In descending order of importance, here are the people who need to know that your blog exists:
People who Care About Your Topic
Blog Reporters in Your Field
Major Blog Aggregators
Social Media Aggregators
This seems horribly counterintuitive, because most people will tell you to keyword up so people who are looking for information on your topic will find you through search. But how do you actually rise in the search engines? By getting links to your blog from other, reputable sources.
The people who need to know about your blog most are the people who are *already* interested in your topic. They may be hanging out in forums, on mailing lists, Facebook or Google Groups, Twitter or IRC. Unless you find them and tell them about your blog, and about what it can do for them, they may never find it. Why? Because they are *already interested in your topic.* They have established hangouts and sources of information - they aren't searching for sites or information on the topic. These are the people who would comprise your core audience - if they knew about your blog.
Every industry, hobby and interest has someone, somewhere, collecting information and sharing it. Whether that person calls themselves a reporter or a linkblogger, online journalism has greatly expanded the sources a person can potentially use to learn about a topic. A few minutes with a tool like Alexa, or a Search Engine can lead you to the top sources for information and news in your field. Contact the editor - offer to write a piece on your topic, add some material to their encyclopedia, provide news for their feed or links through Twitter - do whatever you can to get noticed by them. This gets you on their radar and turns your blog into a source of information. News sites and news blogs often have a lot of followers - many only tangentially interested in your angle, but your name will get out there in front of a lot of people who would otherwise never have heard of you - and who *might* be interested if they knew your blog existed.
While you're out there looking for Links In to bolster your search ranking, don't forget blog aggregators in your topic area. Some are automatic, and will scrape your content through your RSS feeds (probably without permission) but others will require registration and/or submission of your blog. These aggregators are surprisingly excellent ways to get attention for your recent posts.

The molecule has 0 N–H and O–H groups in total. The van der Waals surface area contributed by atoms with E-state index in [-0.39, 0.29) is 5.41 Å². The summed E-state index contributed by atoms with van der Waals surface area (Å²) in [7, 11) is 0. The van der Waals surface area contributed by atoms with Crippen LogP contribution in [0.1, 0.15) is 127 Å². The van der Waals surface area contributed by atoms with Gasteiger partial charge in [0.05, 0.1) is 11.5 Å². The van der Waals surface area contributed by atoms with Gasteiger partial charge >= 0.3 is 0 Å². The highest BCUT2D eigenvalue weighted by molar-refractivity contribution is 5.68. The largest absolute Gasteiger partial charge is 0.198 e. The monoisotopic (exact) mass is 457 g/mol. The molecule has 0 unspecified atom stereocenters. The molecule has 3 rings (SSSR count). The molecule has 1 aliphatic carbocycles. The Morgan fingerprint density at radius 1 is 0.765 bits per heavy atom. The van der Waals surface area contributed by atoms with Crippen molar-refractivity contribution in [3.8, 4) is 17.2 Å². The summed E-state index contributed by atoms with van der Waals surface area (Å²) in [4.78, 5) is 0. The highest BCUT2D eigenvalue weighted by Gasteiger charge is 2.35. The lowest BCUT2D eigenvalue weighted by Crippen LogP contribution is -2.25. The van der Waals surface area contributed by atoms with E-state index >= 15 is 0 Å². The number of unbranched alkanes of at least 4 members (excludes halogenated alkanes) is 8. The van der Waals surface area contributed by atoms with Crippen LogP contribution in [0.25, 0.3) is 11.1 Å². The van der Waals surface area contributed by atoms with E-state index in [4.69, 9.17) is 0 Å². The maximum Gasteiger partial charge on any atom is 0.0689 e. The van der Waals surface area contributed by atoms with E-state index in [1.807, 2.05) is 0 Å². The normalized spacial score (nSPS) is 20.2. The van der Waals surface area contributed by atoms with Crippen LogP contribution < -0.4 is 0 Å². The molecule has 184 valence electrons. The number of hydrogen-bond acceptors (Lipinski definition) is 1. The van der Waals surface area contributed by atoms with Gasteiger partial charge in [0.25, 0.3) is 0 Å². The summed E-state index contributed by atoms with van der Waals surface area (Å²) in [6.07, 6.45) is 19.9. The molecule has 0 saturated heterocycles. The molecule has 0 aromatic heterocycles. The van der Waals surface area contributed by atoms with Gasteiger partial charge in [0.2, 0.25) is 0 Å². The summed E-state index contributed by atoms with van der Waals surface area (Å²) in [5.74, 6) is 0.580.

Social Media Aggregators like Reddit or Digg are incrementally useful if your topic is specialized, or you're entering a field with established opinion leaders. For instance, a Mashable post is going to get way more Diggs than anything I write here. It's not an expression of quality, but of quantity. If you have a small, but devoted following, asking them to share your links won't hurt. Don't expect them to bring in a gazillion new followers, but they might bring you incremental growth in people who actually care about your topic.
If you've done all the above - and you've got a blog built on a foundation of relevant content - the final step is a no-brainer. Search Engines will find you, because your keywords and phrases are well-placed, you have links in from reputable pages and people are looking for your blog, specifically. Set the other pieces up and the Search Engine piece will fall into place as naturally as it can. Be mindful of the relative size of your audience, the other sites and blogs with which you compete, so you're not delusional about the importance or impact of your blog on a Search Engine - and don't assume that being on Page 3 of a Search Engine is the end of your blog.
Work outwards from a small core of people who care, to build a solid blog audience that will support you in your expansion. Drop stones carefully into your pond and watch the ripples move outward to create a greater impact.